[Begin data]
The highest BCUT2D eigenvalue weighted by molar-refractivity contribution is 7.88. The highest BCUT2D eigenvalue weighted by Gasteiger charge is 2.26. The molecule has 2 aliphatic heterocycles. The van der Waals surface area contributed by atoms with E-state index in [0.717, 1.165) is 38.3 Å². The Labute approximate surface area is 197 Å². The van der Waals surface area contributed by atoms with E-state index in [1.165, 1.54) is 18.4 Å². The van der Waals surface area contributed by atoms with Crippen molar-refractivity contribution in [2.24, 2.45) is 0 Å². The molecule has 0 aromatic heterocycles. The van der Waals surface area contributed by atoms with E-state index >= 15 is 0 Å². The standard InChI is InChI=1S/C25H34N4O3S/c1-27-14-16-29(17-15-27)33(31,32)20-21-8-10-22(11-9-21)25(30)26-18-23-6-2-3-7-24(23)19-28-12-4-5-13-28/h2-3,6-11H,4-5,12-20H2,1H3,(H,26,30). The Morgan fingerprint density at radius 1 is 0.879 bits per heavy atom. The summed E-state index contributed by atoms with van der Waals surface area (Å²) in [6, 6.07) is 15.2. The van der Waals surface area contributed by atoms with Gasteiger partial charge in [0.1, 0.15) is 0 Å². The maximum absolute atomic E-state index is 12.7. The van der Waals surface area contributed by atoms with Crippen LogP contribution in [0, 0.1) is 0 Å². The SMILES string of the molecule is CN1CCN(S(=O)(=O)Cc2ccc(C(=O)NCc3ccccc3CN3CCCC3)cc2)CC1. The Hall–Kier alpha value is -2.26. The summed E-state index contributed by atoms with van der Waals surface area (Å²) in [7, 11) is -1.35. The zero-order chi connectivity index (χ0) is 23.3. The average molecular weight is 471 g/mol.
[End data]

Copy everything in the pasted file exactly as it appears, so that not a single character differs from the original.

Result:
The highest BCUT2D eigenvalue weighted by molar-refractivity contribution is 7.88. The highest BCUT2D eigenvalue weighted by Gasteiger charge is 2.26. The molecule has 2 aliphatic heterocycles. The van der Waals surface area contributed by atoms with E-state index in [0.717, 1.165) is 38.3 Å². The Labute approximate surface area is 197 Å². The van der Waals surface area contributed by atoms with E-state index in [1.165, 1.54) is 18.4 Å². The van der Waals surface area contributed by atoms with Crippen molar-refractivity contribution in [2.24, 2.45) is 0 Å². The molecule has 0 aromatic heterocycles. The van der Waals surface area contributed by atoms with E-state index >= 15 is 0 Å². The standard InChI is InChI=1S/C25H34N4O3S/c1-27-14-16-29(17-15-27)33(31,32)20-21-8-10-22(11-9-21)25(30)26-18-23-6-2-3-7-24(23)19-28-12-4-5-13-28/h2-3,6-11H,4-5,12-20H2,1H3,(H,26,30). The Morgan fingerprint density at radius 1 is 0.879 bits per heavy atom. The summed E-state index contributed by atoms with van der Waals surface area (Å²) in [6, 6.07) is 15.2. The van der Waals surface area contributed by atoms with Gasteiger partial charge in [0.1, 0.15) is 0 Å². The maximum absolute atomic E-state index is 12.7. The van der Waals surface area contributed by atoms with Crippen LogP contribution in [0, 0.1) is 0 Å². The SMILES string of the molecule is CN1CCN(S(=O)(=O)Cc2ccc(C(=O)NCc3ccccc3CN3CCCC3)cc2)CC1. The Hall–Kier alpha value is -2.26. The summed E-state index contributed by atoms with van der Waals surface area (Å²) in [7, 11) is -1.35. The zero-order chi connectivity index (χ0) is 23.3. The average molecular weight is 471 g/mol.